Wednesday, December 4, 2019

CB&Q Freight Houses and Team Tracks with Gantry Cranes

The CB&Q had "Central Warehouses" south of Union Station. These notes examine the evolution of CB&Q's support freight houses.

In 1929, the team tracks went all the way between Union Avenue and Canal Street south of the east end of their Western Avenue Yard. And I note that rail service still went south of 16th Street into the Schoenhofen Brewery.
1929 Englewood Quadrangle @ 1:24,000

Erie had a terminal with CB&Q so CB&Q's freight facilities show up on Erie's map.



By 1938, the freight house on the right was removed to move the Jefferson Connection further south to expand the CB&Q Commuter Coach Yard. The freight facilities above the St. Charles Air Line embankment were owned by C&NW.
1938 Aerial Photo

By 1941, a gantry crane was added to transload heavy shipments between trucks and freight cars.
79., 1941, cropped
CB&Q tracks (left) - CB&Q freight houses -16th and Union sts.) (far left)

By 1948, a gantry crane was also added to the west side of the Western Avenue Yard.
Gary Hosek commented on his post
Lou Gerard All the suburban Pacifics!

Gary Hosek posted
Coal piles - Western Avenue yards - Chicago - May 1948 - Russell Lee photograph.
Dennis DeBruler This photo confirms that CB&Q had a gantry crane west of the coaling tower. The May 1948 date indicates the crane existed after WWII.

This gantry crane also appears to have been built after the 1938. The long east/west building near the center of the top half of this aerial of the west side of Western Avenue Yard has been removed by 1948.
1938 Aerial Photo

Also by 1948, CB&Q had replaced some rail serviced industries with a newer freight house southwest of the western end of the Western Avenue Yard.
Gary Hosek posted
Freight cars - Western Avenue rail yards - Chicago - 1948 - Russell Lee photograph.
Dennis DeBruler It shows the top of the round CB&Q coaling tower near the left of the background.
Rick Aylsworth Less-than-carload freight terminal. The boxcars are spotted with their doors aligned so planks can be placed across between cars, allowing all cars to be reached from the dock.
Raymond Barr Took a strong back to push freight from track 4 to the dock ..

Dennis DeBruler commented on Ean's comment on Gary's post
There used to be some railroad served industries there.
Looking at USGS Englewood quadrangles, the 1953 map still has the 1938 bildings, but the 1963 map shows the new freight house buildings that Lee's photo shows existed by 1948.

The 1953 topo map still shows the old rail-served industries, but...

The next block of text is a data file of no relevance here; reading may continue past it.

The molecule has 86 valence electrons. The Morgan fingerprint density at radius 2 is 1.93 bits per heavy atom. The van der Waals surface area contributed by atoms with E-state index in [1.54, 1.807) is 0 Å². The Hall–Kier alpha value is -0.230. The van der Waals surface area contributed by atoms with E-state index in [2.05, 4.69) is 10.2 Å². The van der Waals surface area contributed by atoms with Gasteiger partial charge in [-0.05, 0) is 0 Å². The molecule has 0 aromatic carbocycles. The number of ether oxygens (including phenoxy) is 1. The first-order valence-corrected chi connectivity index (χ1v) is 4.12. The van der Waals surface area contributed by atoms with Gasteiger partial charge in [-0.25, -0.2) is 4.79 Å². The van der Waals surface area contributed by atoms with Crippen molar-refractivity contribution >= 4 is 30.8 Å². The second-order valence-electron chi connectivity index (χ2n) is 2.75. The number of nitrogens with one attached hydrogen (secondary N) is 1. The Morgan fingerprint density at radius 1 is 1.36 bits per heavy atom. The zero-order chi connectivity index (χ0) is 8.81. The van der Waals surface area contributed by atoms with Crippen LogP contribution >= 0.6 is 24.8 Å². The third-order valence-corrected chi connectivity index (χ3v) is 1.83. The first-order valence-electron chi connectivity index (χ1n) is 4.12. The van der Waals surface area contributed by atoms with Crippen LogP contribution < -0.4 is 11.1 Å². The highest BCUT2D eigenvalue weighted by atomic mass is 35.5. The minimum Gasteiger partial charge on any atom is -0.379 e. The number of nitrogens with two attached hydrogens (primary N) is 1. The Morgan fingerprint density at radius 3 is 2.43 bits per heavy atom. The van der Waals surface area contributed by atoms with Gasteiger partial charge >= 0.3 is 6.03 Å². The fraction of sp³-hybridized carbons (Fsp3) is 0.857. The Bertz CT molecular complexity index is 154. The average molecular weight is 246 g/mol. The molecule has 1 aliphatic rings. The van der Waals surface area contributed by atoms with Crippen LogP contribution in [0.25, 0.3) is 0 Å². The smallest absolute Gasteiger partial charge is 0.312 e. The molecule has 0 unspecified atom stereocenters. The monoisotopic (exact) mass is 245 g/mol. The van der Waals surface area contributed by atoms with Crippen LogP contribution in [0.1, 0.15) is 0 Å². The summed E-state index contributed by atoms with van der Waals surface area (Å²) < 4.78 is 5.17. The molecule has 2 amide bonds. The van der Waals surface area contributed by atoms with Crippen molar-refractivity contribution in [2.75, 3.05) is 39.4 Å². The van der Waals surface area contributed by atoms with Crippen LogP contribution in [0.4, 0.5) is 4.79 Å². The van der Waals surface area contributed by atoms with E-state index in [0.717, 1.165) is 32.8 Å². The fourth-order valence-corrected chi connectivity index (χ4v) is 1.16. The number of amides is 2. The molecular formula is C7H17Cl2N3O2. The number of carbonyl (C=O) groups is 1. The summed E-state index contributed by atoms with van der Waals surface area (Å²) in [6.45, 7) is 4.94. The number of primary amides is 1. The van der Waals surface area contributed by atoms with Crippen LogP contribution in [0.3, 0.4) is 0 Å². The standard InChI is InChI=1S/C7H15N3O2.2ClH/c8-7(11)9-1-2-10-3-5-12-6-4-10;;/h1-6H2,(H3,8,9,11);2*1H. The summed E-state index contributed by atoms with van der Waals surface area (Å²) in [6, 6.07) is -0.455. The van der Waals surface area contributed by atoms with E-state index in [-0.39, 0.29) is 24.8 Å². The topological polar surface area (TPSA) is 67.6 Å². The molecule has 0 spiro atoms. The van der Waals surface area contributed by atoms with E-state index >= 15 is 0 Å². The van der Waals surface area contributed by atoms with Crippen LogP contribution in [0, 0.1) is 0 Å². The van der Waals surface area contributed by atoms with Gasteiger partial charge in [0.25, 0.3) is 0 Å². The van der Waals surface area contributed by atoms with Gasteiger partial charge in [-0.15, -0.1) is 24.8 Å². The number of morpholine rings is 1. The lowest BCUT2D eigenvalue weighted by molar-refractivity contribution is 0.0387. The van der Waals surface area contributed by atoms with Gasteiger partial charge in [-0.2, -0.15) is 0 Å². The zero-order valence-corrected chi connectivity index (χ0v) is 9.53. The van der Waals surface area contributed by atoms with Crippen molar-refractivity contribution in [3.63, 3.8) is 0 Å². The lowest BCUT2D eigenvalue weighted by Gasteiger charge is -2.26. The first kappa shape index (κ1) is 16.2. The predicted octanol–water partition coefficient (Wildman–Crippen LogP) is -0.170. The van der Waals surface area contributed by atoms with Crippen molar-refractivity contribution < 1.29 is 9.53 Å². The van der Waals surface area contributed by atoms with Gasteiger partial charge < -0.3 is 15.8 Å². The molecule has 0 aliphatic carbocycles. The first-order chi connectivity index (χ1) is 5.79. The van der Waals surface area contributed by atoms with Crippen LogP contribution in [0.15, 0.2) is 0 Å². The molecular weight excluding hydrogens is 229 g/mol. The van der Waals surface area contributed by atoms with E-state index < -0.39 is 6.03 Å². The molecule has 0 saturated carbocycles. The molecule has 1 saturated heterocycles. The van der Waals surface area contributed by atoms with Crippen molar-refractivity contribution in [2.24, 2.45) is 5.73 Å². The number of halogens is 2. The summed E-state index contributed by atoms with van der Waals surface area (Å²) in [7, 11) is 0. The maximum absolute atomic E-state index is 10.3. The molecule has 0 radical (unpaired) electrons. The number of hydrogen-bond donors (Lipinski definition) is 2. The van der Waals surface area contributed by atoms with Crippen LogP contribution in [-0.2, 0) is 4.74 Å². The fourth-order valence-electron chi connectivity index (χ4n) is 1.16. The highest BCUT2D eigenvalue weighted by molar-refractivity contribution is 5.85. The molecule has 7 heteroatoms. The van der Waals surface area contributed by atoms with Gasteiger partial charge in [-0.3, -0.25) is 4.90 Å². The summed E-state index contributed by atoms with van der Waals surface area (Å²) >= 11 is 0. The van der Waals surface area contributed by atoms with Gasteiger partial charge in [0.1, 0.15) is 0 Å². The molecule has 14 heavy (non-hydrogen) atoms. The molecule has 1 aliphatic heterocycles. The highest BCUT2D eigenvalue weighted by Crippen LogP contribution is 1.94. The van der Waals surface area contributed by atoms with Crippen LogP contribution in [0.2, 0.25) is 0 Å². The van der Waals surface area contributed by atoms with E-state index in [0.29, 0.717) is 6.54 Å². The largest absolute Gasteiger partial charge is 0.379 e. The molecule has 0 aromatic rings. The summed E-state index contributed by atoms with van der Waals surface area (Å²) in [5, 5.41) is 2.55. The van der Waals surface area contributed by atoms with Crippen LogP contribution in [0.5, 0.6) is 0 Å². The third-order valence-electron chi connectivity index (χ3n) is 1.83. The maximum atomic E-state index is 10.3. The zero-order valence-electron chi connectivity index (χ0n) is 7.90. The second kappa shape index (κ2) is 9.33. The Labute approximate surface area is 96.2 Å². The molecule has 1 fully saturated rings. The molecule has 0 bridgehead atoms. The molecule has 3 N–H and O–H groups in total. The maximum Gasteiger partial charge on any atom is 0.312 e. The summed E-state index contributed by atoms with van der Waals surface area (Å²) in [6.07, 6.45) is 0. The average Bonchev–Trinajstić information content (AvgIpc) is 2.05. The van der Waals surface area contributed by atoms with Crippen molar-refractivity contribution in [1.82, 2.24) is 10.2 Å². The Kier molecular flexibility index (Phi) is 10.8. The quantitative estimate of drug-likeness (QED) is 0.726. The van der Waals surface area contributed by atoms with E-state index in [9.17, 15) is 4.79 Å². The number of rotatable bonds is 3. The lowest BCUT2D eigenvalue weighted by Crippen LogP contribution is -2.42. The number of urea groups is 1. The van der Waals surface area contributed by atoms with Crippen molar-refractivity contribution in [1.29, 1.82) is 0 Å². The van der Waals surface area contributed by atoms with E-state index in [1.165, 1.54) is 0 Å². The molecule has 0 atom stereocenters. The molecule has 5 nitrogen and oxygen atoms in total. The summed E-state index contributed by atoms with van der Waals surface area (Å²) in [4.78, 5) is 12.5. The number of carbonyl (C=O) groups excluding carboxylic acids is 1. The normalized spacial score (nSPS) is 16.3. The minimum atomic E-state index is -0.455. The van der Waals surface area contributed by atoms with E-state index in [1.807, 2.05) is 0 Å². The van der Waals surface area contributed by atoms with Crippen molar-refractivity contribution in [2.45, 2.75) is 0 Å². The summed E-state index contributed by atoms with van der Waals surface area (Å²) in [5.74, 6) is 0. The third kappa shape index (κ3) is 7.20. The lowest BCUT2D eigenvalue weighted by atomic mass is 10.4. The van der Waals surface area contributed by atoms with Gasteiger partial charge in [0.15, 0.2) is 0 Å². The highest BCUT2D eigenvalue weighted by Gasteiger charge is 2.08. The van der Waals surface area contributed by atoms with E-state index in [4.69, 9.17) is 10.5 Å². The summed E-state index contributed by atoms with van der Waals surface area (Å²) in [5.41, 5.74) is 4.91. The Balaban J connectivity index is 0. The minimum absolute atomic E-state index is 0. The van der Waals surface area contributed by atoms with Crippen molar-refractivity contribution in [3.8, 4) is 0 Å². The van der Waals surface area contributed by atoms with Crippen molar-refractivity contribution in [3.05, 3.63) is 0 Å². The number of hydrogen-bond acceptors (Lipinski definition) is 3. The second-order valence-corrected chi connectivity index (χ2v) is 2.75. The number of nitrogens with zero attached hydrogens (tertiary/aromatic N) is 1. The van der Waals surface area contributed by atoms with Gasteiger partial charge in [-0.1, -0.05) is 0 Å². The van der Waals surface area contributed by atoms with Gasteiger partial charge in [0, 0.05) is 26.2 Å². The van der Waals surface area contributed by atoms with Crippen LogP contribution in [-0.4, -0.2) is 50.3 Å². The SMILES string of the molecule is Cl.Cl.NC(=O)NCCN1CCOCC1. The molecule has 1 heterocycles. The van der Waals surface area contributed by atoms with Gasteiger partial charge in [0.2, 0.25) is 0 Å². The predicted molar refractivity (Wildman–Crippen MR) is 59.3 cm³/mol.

1953 Englewood Quadrangle @ 1:24,000

...the 1963 topo shows the industries, and roundhouse, are gone. Not only does it show the freight house in Gary's photo, it shows the roundhouse was replaced by a freight house.
1963 Englewood Quadrangle @ 1:24,000

In fact, the freight house that replaced the roundhouse is still standing!

But the weeds indicate it has not been used recently. I wonder if the roundhouse, ash pit, etc. contaminated this land so that now it can't be used without a lot of cleanup expense after they tear down the freight house. That would explain why the freight house still stands as a monument to when trains, not trucks, hauled non-bulk freight.
Street View

BSNF still claims that they have an intermodal yard here. But it is obvious that it is now just a parking lot.
Street View

More details concerning the freight house in Gary's photo above.
David Daruszka commented on Ean's comment on Gary's post
From the Sanborn maps.

They have torn down the buildings, but they haven't bothered to remove the concrete floors and paving.

I happened to take a photo of this vacant lot when I heard a commuter train on the BNSF mainline. Is this land also contaminated?
20180812 3488
Looking North from 19th Street west of Western Avenue.

The land used by the freight houses on the east side is now an expressway and residential units.
3D Satellite

The 1963 topo shows the buildings have been removed between 19th and Cullerton Streets. I took this photo of the building on the south side of 19th Street because of the two water towers. That building has had the windows remodeled, but I don't think it was built since 1963.

And we can still see railroad tracks for an industrial spur in the lower-left part of that block.
3D Satellite
I can believe that the building on the east side of that block was built in the 1960s.
3D Satellite

Marty Bernard posted
Looking Out Union Avenue Tower's East Windows
Union Avenue Tower was at the west end of the wye south of Chicago Union Station. It was a CB&Q tower. This photo from August 1, 1963 is looking through the east windows of the Tower. We see the Dan Ryan Expressway above the tracks and Union Avenue below, going under the tracks. The rolling stock left to right is Train 123's Motor under the Dan Ryan, Train 133 heading west, Train 23's Motors (the Afternoon Zephyr) and GM&O Train 2 (the Abe Lincoln). "Motor" is what a diesel was called by the tower man and the dispatcher. Trains 123 and 133 were Dinkys. The Abe Lincoln is being turned on the Wye. Above Train 133 you can see the St. Charles Air Line taking off.
My guess "motor" was to distinguish diesels from steam. Union Avenue Tower is long gone. It was the start of the Q's Racetrack.
[Mark Hinsdale pointed out the freight house on the right side of this photo.]

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